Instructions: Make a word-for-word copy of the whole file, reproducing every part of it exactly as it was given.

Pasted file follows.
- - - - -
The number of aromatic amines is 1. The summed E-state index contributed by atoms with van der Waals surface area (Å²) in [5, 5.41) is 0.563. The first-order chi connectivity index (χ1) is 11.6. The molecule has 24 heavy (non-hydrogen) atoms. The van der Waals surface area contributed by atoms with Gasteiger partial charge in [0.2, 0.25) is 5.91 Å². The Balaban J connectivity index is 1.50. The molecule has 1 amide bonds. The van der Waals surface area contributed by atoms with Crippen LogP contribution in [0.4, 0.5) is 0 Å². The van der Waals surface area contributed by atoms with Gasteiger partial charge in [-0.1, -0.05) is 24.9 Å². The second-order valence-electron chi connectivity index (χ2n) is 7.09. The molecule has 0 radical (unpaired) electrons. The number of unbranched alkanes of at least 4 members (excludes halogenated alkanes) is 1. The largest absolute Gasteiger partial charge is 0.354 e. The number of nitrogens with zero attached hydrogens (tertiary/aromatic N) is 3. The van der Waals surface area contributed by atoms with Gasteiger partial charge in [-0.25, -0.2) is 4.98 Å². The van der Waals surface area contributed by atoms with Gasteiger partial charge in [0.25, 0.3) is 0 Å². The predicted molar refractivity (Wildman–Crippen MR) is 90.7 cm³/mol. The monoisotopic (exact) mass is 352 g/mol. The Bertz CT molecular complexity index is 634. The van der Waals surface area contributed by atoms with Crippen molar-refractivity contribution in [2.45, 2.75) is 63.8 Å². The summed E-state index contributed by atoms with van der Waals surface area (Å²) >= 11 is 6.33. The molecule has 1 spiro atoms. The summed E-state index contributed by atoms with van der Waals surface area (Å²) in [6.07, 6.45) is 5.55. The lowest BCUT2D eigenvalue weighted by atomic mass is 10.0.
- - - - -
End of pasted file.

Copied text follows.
The number of aromatic amines is 1. The summed E-state index contributed by atoms with van der Waals surface area (Å²) in [5, 5.41) is 0.563. The first-order chi connectivity index (χ1) is 11.6. The molecule has 24 heavy (non-hydrogen) atoms. The van der Waals surface area contributed by atoms with Gasteiger partial charge in [0.2, 0.25) is 5.91 Å². The Balaban J connectivity index is 1.50. The molecule has 1 amide bonds. The van der Waals surface area contributed by atoms with Crippen LogP contribution in [0.4, 0.5) is 0 Å². The van der Waals surface area contributed by atoms with Gasteiger partial charge in [-0.1, -0.05) is 24.9 Å². The second-order valence-electron chi connectivity index (χ2n) is 7.09. The molecule has 0 radical (unpaired) electrons. The number of unbranched alkanes of at least 4 members (excludes halogenated alkanes) is 1. The largest absolute Gasteiger partial charge is 0.354 e. The number of nitrogens with zero attached hydrogens (tertiary/aromatic N) is 3. The van der Waals surface area contributed by atoms with Gasteiger partial charge in [-0.25, -0.2) is 4.98 Å². The van der Waals surface area contributed by atoms with Gasteiger partial charge in [0.25, 0.3) is 0 Å². The predicted molar refractivity (Wildman–Crippen MR) is 90.7 cm³/mol. The monoisotopic (exact) mass is 352 g/mol. The Bertz CT molecular complexity index is 634. The van der Waals surface area contributed by atoms with Crippen molar-refractivity contribution in [2.45, 2.75) is 63.8 Å². The summed E-state index contributed by atoms with van der Waals surface area (Å²) >= 11 is 6.33. The molecule has 1 spiro atoms. The summed E-state index contributed by atoms with van der Waals surface area (Å²) in [6.07, 6.45) is 5.55. The lowest BCUT2D eigenvalue weighted by atomic mass is 10.0.